Mustn't Grumble: The Noble British Art of Complaining
Writer Bidisha explores how complaining has become such a mainstay of British life that it is something of an art form. From January 2015.
Complaining is a vital component of British life, whether it's formal letters to a utility company, bank or broadband provider, or it's an ice-breaker at a bus stop, bemoaning the dreary weather.
Writer and broadcaster Bidisha sets out to identify why complaining is so important to us, and also precisely how we go about it.
She visits an international language school to hear how students learning English react to lessons in 'hedging' (the art of introducing a complaint with apology - "I'm terribly sorry but..", "Forgive me for mentioning it but.."); she also meets literary professor Phil Davis to track complaint through the fictional pages of history, former comedian and classicist Natalie Haynes to found out how the Ancients did it, and journalist Lynne Truss to find out why we never complain to a hairdresser.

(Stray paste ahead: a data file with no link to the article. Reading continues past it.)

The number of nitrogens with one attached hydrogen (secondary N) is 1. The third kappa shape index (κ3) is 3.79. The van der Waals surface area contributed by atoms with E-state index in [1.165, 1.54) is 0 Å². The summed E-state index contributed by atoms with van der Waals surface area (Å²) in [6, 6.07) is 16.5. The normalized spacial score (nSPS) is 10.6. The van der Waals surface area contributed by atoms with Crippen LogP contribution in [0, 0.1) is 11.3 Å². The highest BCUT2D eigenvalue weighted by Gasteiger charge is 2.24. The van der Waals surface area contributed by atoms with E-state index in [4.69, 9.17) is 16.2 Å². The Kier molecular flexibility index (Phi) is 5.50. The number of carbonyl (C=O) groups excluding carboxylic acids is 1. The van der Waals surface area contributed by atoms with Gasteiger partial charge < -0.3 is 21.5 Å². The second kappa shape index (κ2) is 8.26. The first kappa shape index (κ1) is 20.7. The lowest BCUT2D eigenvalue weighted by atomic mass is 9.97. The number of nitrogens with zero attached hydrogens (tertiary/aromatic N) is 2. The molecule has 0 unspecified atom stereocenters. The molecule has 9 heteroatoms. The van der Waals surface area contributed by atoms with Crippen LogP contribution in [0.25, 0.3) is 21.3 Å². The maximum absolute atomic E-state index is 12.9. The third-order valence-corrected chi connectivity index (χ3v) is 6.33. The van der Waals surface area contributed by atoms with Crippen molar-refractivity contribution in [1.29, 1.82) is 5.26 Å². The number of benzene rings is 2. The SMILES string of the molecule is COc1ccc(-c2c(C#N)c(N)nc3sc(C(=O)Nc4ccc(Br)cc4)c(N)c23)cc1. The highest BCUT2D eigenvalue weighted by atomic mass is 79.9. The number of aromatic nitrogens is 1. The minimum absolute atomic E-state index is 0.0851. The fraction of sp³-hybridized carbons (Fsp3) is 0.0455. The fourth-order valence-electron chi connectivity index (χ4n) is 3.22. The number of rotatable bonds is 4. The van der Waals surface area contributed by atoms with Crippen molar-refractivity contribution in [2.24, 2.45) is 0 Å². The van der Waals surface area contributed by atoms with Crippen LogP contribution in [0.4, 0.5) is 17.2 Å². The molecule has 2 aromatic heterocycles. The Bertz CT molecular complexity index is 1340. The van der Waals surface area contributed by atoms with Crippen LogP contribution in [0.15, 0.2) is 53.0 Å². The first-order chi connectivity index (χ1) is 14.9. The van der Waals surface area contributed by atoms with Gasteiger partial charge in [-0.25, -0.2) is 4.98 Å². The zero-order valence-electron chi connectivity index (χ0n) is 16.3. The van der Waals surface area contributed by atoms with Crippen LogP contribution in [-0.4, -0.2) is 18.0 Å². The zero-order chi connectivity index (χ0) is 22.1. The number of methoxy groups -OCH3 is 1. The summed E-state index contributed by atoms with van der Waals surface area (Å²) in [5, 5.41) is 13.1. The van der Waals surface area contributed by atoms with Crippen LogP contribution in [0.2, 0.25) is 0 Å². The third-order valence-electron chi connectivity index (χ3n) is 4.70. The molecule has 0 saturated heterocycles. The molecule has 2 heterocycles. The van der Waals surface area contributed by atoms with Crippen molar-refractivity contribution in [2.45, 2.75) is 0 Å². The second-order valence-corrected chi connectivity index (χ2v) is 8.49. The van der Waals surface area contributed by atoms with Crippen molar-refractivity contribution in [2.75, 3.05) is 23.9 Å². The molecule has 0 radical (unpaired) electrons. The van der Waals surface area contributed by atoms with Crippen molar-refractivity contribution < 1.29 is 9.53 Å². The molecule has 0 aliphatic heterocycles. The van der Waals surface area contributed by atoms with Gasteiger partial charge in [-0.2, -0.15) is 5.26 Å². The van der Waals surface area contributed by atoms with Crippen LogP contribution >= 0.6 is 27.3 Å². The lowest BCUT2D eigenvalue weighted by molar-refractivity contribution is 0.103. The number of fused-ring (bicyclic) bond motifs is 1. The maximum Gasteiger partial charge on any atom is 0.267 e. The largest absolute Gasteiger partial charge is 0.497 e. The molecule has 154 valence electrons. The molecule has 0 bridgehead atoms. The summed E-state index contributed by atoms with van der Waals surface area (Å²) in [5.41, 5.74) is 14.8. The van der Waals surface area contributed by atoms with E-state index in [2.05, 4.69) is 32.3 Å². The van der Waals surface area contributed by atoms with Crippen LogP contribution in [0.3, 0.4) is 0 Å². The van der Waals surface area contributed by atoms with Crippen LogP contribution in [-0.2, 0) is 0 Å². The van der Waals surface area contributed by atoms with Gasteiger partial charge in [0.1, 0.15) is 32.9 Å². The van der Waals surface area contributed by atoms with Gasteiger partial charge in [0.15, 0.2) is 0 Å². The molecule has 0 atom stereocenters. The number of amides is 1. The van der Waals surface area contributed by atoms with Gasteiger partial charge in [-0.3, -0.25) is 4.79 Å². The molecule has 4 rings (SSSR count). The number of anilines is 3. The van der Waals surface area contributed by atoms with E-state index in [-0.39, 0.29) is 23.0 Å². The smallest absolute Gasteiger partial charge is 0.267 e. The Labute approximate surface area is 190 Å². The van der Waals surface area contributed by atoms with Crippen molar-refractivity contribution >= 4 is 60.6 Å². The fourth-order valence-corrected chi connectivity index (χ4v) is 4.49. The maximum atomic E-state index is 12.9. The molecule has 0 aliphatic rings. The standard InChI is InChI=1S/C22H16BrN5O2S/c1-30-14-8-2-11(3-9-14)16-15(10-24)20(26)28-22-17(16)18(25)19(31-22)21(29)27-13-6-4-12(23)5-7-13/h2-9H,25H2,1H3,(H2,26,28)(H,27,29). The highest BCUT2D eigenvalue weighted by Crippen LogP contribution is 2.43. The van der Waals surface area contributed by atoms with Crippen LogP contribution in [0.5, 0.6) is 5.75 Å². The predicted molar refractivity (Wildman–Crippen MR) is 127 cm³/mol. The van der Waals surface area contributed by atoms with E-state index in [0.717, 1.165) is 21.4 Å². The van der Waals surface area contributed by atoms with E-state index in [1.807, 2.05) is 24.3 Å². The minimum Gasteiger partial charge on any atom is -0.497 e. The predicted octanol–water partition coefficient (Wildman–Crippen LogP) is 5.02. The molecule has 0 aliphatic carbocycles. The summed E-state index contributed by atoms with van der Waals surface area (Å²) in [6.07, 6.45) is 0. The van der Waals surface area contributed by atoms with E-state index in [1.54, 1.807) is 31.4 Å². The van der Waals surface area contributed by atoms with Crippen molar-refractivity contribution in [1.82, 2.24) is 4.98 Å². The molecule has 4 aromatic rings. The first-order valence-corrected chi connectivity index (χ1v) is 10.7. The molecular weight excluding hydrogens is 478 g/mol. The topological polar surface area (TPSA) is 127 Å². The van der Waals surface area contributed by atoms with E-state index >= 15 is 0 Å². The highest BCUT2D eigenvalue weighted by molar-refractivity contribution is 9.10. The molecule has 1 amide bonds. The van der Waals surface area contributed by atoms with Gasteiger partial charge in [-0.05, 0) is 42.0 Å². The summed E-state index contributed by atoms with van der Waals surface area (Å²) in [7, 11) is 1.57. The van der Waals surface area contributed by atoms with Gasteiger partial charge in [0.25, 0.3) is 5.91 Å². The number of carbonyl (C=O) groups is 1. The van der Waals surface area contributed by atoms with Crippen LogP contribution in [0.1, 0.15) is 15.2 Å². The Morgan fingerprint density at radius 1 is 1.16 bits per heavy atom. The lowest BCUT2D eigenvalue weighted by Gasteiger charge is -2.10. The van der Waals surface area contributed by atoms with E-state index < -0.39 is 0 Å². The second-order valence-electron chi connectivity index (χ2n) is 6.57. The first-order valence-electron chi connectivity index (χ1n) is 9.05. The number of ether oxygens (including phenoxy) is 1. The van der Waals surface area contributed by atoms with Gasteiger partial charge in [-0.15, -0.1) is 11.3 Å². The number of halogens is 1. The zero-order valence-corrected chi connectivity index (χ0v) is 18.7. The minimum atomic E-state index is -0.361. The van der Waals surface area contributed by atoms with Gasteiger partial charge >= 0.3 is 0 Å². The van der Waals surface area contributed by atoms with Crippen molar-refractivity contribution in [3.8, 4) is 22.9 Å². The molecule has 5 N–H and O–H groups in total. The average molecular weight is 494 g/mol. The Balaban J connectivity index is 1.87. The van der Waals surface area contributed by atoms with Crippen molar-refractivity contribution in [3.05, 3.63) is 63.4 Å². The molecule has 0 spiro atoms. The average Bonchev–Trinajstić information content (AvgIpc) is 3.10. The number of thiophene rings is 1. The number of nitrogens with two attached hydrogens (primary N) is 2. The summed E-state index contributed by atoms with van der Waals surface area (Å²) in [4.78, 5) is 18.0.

Along the way she also meets a professional complainer, Jasper Griegson, who's sent thousands of letters of complaint over the years, sometimes in verse, sometimes in medieval script, to find out the best methods of complaining.
Bidisha also wonders, finally, whether complaining is actually good for us - whether the occasional gains we may achieve are worth so much of our energy and spirit. The programme will make use of the ample archive of complaint, from Juvenal to 'Points of View', Samuel Pepys' diaries to Alf Garnett and Tom Wrigglesworth.
First broadcast on BBC Radio 4 in January 2015.